Prof. Dr. Molly Cummings
Department of Integrative Biology, University of Texas at Austin
Molly Cummings is a Professor of Integrative Biology at the University of Texas at Austin, USA. Her research blends sensory ecology, neuroethology and behavioral genomics to identify mechanisms of divergence in communication, behavior and cognitive traits. She has conducted field and laboratory experiments with frogs and fishes, with a particular emphasis on freshwater poeciliid fishes since 2001.
For the past decade, Dr. Cummings has been using behavioral genomics to uncover the neurogenomic pathway of mate choice decisions in poeciliid fishes. Initial research with the northern swordtail, Xiphophorus nigrensis (a female mate choice taxa), implicated learning and memory pathways involved in female mate choice decisions. Interestingly, these same gene pathways are differentially engaged (suppressed during interactions with males) in a closely related poeciliid with a male coercion mating system (Gambusia affinis). Current research in her laboratory examines the cognitive and behavioral trade-offs associated with differences in mating systems by characterizing activity, anxiety, sociability, boldness and general cognitive abilities across poeciliid fish species.
Prof. Dr. Volker Dürr
Bielefeld University, Germany
Volker Dürr is professor for Biological Cybernetics at Bielefeld University, Germany, where he is also principal investigator Centre of Excellence on Cognitive Interaction Technology (CITEC). The main objective of his research is how animals achieve autonomous, context-dependent control of behaviour through active interaction with their environment. For this, he combines methods from behavioural physiology, neurophysiology, computational modelling and biomimetics. In the past years, his lab focused on active tactile exploration, spatial coordination and distributed proprioception in insect locomotion.
Prof. Dr. Johan J. Bolhuis
Department of Psychology, University of Utrecht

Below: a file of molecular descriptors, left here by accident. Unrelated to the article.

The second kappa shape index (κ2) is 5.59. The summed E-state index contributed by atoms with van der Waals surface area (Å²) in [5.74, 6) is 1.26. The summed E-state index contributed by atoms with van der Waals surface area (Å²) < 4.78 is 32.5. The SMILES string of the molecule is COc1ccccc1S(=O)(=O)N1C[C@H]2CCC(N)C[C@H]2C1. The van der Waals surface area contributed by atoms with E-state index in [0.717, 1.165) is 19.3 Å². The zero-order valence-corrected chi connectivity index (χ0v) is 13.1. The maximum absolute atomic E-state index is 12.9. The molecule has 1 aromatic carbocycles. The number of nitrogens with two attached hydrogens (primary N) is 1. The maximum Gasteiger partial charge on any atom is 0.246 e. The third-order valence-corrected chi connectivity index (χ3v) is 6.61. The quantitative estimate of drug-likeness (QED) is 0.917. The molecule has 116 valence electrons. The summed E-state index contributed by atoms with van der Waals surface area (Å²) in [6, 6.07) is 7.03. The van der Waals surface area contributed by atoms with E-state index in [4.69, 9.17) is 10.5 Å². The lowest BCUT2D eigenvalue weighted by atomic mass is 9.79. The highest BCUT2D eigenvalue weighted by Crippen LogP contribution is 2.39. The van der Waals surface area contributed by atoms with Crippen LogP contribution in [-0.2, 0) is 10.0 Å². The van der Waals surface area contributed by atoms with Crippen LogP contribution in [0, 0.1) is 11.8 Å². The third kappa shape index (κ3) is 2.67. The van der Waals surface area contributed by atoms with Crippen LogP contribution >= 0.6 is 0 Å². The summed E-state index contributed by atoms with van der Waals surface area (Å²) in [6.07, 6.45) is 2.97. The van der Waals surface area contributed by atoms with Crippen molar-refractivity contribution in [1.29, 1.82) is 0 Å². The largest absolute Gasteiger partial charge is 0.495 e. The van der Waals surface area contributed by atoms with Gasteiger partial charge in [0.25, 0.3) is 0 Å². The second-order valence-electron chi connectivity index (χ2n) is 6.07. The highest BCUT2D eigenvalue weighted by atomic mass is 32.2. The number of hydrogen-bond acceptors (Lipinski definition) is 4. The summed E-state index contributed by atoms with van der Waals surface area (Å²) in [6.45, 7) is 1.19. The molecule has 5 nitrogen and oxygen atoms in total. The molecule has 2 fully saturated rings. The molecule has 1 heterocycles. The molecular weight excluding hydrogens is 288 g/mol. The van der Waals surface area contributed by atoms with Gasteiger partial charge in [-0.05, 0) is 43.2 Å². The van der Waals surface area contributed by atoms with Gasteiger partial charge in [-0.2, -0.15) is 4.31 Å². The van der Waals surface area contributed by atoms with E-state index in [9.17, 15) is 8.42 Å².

Johan J. Bolhuis is full professor of Cognitive Neurobiology at the Departments of Psychology and Biology, Utrecht University, The Netherlands. He obtained his PhD in Zoology (cum laude) at the University of Groningen, The Netherlands, and was a Postdoctoral Research Fellow at the Universities of Edinburgh and Cambridge, UK. He was Asscociate Professor at Leiden University, The Netherlands. He has served as an editor of Animal Behaviour, and as president of the Royal Dutch Zoological Society and is currently Editor-in-Chief of Behavioural Processes and Academic Editor of PloS One and Scientific Reports. He was awarded the Zoology Prize of the Royal Dutch Zoological Society in 2001. His main research interests are in the behavioural, neural and cognitive mechanisms of learning, memory and development. His current research is focused on the neural mechanisms of song learning in songbirds, and the parallels with human speech and language, on which he published two reviews in Nature Reviews Neuroscience. In addition, he has a theoretical interest in the relationship between evolution, cognition, and the brain, on which he published essays in Nature and PLoS Biology. He is editor or co-editor of seven books on animal behaviour and cognitive neuroscience, including Brain, Perception, Memory (OUP, 2000), in honour of Sir Gabriel Horn, and the forthcoming Birdsong, Speech, and Language (MIT Press, 2013). Together with Luc-Alain Giraldeau he is editor of the university textbook The Behavior of Animals (Blackwell, 2005).